People tend to have difficulty explaining exactly why they like a product or experience, yet Voice of the Customer (VoC) is most B2B companies' method of choice for driving customer input.
But just try to answer these questions: What does your favorite brand mean to you? Why did you purchase the last gift you bought for someone else? Can you describe your ideal customer experience?
Questions like those make my head spin, because my behaviors, opinions, and decisions are driven as much by emotion as they are by logic.
Businesses that measure customer input solely via surveys and focus groups run the risk of deriving insights that miss the real drivers of customer behavior. My future actions with a company may be unintentionally different from what I can verbalize. When's the last time you bought a candy bar because "you needed a pick-me-up," when you really just had a craving for chocolate?
Fortunately, uncovering customer insights has evolved in amazing ways. Robert Zaltman, a Harvard Business School professor, has developed an innovative technique for unearthing the hidden drivers of customer behavior. The ZMET (Zaltman Metaphor Elicitation Technique) asks customers to capture images that illustrate their thoughts, feelings, and opinions about a brand, product, or experience. Conversations with the customers then reveal what's behind those images, which lead to some really interesting insights.
Here's an example. A ZMET participant described the image that for her illustrated the brand of a large university in the Midwest the following way: "A red barn stands alone in the middle of a field. It's weathered, and the paint is chipping, but the foundation of the barn is structurally strong. The barn performs its duty without complaint, and the man who owns the barn takes great care of the functionality it provides. The barn also has a basketball hoop, but unlike the paint job, the hoop has a brand new net."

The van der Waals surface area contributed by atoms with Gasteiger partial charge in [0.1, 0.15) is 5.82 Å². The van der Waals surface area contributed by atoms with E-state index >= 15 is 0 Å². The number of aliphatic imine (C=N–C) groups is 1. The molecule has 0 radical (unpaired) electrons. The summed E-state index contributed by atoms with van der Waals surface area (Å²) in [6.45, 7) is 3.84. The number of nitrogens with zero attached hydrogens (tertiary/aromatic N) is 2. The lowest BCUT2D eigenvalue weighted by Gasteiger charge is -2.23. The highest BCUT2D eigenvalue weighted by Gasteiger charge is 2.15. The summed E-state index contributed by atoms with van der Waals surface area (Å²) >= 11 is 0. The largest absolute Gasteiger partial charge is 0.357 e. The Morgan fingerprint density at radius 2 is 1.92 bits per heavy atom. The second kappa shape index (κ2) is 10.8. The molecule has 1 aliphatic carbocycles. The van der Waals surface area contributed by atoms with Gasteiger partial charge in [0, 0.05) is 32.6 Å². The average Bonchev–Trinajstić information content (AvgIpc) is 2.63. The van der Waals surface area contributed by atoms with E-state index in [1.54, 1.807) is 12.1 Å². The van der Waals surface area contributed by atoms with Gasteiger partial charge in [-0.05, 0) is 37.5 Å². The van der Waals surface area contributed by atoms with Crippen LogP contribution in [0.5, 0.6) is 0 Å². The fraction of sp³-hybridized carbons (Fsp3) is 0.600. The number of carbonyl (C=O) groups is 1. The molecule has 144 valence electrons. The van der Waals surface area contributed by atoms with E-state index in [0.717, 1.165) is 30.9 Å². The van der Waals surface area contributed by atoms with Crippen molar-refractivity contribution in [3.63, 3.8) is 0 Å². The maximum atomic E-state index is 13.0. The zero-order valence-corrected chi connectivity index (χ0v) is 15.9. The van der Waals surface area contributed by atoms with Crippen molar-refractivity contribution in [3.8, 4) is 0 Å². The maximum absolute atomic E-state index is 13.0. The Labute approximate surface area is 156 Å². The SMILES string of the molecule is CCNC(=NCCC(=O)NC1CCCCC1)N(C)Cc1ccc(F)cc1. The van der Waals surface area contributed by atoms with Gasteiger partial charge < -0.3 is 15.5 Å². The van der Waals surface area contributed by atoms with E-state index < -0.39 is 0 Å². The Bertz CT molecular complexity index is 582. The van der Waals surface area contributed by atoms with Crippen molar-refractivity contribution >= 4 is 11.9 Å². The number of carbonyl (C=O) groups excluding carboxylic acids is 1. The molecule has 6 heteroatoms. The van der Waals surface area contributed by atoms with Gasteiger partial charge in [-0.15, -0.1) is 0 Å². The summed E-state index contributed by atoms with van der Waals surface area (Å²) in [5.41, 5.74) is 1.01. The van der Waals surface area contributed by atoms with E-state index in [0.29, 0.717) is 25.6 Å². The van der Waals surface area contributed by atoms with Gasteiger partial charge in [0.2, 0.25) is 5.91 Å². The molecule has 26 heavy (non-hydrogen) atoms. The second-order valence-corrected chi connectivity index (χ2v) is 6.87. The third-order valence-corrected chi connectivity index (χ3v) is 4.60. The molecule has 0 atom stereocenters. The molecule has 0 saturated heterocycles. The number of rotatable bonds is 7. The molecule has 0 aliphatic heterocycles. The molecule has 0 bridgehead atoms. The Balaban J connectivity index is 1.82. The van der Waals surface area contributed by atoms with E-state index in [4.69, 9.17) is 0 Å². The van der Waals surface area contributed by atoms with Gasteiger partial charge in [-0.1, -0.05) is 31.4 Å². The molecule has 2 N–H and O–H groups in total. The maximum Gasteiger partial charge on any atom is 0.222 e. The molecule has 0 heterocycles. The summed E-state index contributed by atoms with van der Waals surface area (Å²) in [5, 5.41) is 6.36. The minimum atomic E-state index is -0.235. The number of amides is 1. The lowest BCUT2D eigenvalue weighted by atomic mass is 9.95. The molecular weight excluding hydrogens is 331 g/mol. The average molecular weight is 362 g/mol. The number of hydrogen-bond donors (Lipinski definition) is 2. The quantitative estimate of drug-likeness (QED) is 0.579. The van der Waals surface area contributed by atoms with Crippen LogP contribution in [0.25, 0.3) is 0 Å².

Those images drove a set of qualities— reliability, good work ethic, honesty, loyalty, strength, tradition, pride, and toughness—that helped define the brand experience for the university.
The ZMET has been a mainstay of the consumer packaged goods industry for years. Brand managers are always interested in shaping marketing campaigns that resonate deeply with their consumer base.
Today, B2B companies are taking a second look at using the technique for everything from product innovation to customer experience evolution. Here are five reasons for doing so:
- Experience complexity. The number and diversity of interactions in a B2B relationship can make it difficult for companies to describe the quality of the customer experience. A customer survey response that states "you guys are just too difficult to work with," can refer to anything from too many servicing interactions to a problematic negotiating relationship. Images can help clarify the experience via metaphors, which can lead to actionable improvements in the B2B customer experience.
- Relationship complexity. The number of people and functions that interact in a B2B relationship heighten the importance of providing the right experience. Images can provide insight into what it's like for those who experience the purchase, use, and support of a company's products or services.